Federal Reserve Board of Governors has been seemingly holding
investors hostage as each piece of economic data is released.
Even worse we've been deluged in a sea of economic acronyms.
CPI, PCE, GNP, PPI, GDP, ECI, etc. What do they
all mean and how do they affect how the economy is doing and
where the stock market is going? CPI and PPI are the Consumer
Price Index and the related Producer Price Index. They represent
the cost of a basket of goods at either the consumer or producer
level. If raw materials to manufacturers go up then the conclusion
is consumer prices will increase to cover the increased cost
of materials. An increase in the cost of a basket of consumer
goods is a blatant statement of inflation. The PPI measures
the costs of metal, oil, and lumber along with a number of
other commodities at the wholesale level, but doesn't measure
the cost of services. The PPI report is divided into three
parts covering crude, intermediate and finished goods, with
the finished goods being weighed most heavily. The PPI report
is released on the 11th day of each month at 8:30am. The CPI
measures the price of a fixed basket of goods purchased by
the average consumer. These goods include shelter, utilities,
food, transportation, clothing, medical care, and entertainment.
The CPI is reported monthly by the Bureau of Labor Statistics.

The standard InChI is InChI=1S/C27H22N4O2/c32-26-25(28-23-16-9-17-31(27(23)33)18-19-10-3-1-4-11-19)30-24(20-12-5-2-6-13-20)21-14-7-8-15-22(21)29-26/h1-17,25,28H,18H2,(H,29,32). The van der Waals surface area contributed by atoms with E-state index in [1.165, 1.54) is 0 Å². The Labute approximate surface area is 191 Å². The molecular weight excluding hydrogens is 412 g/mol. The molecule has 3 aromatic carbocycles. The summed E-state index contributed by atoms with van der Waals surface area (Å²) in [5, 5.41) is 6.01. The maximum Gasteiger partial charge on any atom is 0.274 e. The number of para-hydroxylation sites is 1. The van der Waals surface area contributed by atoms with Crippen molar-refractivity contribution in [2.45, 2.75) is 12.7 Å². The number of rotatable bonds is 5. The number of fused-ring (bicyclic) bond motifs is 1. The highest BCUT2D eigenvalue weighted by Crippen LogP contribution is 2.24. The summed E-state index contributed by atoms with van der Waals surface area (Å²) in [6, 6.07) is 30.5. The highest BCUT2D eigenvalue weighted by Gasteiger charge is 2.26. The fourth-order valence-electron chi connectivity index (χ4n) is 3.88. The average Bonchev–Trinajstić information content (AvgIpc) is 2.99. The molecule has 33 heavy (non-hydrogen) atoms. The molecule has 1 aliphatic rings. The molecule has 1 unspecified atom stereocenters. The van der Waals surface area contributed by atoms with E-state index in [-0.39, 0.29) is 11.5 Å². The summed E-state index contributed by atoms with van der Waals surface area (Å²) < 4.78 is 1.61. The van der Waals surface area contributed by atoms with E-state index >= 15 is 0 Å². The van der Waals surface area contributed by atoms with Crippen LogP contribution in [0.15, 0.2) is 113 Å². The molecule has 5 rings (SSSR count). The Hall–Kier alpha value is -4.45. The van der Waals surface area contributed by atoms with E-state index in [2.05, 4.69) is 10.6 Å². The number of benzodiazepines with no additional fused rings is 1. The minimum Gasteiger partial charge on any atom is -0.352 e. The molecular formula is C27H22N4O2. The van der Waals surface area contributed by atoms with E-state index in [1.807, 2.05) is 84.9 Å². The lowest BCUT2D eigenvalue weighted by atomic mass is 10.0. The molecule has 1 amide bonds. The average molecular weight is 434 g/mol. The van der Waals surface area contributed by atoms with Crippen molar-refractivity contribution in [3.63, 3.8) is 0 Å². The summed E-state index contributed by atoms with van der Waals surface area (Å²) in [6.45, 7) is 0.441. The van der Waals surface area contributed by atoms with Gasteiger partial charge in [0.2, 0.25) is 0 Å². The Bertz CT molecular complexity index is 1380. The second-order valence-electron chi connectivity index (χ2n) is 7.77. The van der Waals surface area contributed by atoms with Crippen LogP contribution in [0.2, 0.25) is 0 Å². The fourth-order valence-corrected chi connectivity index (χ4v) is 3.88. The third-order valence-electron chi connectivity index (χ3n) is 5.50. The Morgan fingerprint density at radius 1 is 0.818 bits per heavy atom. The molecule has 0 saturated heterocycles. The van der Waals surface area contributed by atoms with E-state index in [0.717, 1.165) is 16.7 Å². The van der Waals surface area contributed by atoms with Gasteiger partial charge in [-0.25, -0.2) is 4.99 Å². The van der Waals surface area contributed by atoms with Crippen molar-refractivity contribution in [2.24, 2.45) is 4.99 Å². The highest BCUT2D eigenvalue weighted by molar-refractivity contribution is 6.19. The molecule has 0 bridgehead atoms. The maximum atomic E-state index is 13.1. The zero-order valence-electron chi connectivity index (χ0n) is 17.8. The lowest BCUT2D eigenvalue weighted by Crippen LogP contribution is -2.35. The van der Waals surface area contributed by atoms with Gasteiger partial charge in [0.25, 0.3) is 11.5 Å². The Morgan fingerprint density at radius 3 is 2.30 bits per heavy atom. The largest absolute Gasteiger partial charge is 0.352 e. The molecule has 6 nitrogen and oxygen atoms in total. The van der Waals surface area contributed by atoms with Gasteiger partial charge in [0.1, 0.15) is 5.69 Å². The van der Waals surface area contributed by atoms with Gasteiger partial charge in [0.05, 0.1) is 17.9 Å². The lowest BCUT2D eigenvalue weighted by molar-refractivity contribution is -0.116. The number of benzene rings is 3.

The ECI and PCE are two more items
in the bowl of alphabet soup. The ECI is released quarterly
and is the Employment Cost Index. The ECI is both the cost
or wages and benefits paid employees. Employees may not see
an increase in pay but an increase in the cost of benefits
can push the ECI higher. Higher employment costs can lead
to a serious rise in inflation. The PCE is the Personal Consumption
Expenditure. Personal consumption is all spending on all consumer
goods and service, including durable and non-durable goods.
Purchases of durable and non-durable goods figures are partially
drawn from the retail sales report, which is another indication
of how fast the economy is running. Durable goods are items
expected to last for three or more years. Not to be confused
with the Durable Goods Report, which is yet another report,
highlighting only durable goods purchases and orders for future
delivery by consumers and industry.
The GNP and GDP are the Gross National
Product and the Gross Domestic Product. They are similar but
with some subtle differences. GDP is the broadest measure
of the value of all the goods and services provided inside
the borders of any nation within a year. The U.S. GDP is reported
quarterly by the Commerce Department. GDP differs from GNP
in that it measures output produced in the U.S. regardless
of company ownership. GNP measures the goods built by U.S.
owned companies and consumed in the U.S. regardless of where
it is manufactured. A Ford truck built in Canada and put into
service in the U.S. would increase GNP. A Toyota or Honda
vehicle built in the U.S. would increase GDP, which is the
sum of all goods produced here, but they wouldn't increase
GNP because the production accrues to non-U.S. companies.